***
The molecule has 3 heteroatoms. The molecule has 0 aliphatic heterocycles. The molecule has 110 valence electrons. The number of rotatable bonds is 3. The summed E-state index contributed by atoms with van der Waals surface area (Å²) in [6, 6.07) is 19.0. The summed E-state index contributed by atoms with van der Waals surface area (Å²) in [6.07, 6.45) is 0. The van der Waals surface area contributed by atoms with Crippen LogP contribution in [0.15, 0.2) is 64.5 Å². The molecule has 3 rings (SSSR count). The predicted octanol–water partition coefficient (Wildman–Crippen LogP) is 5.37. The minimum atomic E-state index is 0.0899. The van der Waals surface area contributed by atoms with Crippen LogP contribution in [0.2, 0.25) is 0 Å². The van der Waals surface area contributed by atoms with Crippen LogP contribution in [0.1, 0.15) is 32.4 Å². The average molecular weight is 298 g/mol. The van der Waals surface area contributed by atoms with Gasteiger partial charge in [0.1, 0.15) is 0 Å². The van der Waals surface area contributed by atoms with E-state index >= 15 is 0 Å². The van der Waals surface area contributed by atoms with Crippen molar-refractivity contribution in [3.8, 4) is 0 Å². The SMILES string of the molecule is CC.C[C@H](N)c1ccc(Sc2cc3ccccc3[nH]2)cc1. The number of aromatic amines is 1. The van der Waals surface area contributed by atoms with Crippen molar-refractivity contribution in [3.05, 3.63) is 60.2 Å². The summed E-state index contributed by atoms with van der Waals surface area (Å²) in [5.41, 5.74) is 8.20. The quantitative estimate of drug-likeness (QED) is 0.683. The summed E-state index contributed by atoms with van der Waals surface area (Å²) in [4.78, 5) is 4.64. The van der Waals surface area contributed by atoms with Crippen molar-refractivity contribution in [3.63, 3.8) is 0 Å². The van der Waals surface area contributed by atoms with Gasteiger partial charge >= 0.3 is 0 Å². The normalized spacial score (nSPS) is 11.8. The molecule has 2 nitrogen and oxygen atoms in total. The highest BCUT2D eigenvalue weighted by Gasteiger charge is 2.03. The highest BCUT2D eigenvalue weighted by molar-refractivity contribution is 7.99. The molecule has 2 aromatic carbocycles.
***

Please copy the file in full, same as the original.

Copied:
The molecule has 3 heteroatoms. The molecule has 0 aliphatic heterocycles. The molecule has 110 valence electrons. The number of rotatable bonds is 3. The summed E-state index contributed by atoms with van der Waals surface area (Å²) in [6, 6.07) is 19.0. The summed E-state index contributed by atoms with van der Waals surface area (Å²) in [6.07, 6.45) is 0. The van der Waals surface area contributed by atoms with Crippen LogP contribution in [0.15, 0.2) is 64.5 Å². The molecule has 3 rings (SSSR count). The predicted octanol–water partition coefficient (Wildman–Crippen LogP) is 5.37. The minimum atomic E-state index is 0.0899. The van der Waals surface area contributed by atoms with Crippen LogP contribution in [0.2, 0.25) is 0 Å². The van der Waals surface area contributed by atoms with Crippen LogP contribution in [0.1, 0.15) is 32.4 Å². The average molecular weight is 298 g/mol. The van der Waals surface area contributed by atoms with Gasteiger partial charge in [0.1, 0.15) is 0 Å². The van der Waals surface area contributed by atoms with E-state index >= 15 is 0 Å². The van der Waals surface area contributed by atoms with Crippen molar-refractivity contribution in [3.8, 4) is 0 Å². The SMILES string of the molecule is CC.C[C@H](N)c1ccc(Sc2cc3ccccc3[nH]2)cc1. The number of aromatic amines is 1. The van der Waals surface area contributed by atoms with Crippen molar-refractivity contribution in [3.05, 3.63) is 60.2 Å². The summed E-state index contributed by atoms with van der Waals surface area (Å²) in [5.41, 5.74) is 8.20. The quantitative estimate of drug-likeness (QED) is 0.683. The summed E-state index contributed by atoms with van der Waals surface area (Å²) in [4.78, 5) is 4.64. The van der Waals surface area contributed by atoms with Crippen molar-refractivity contribution in [3.63, 3.8) is 0 Å². The van der Waals surface area contributed by atoms with Gasteiger partial charge >= 0.3 is 0 Å². The normalized spacial score (nSPS) is 11.8. The molecule has 2 nitrogen and oxygen atoms in total. The highest BCUT2D eigenvalue weighted by Gasteiger charge is 2.03. The highest BCUT2D eigenvalue weighted by molar-refractivity contribution is 7.99. The molecule has 2 aromatic carbocycles.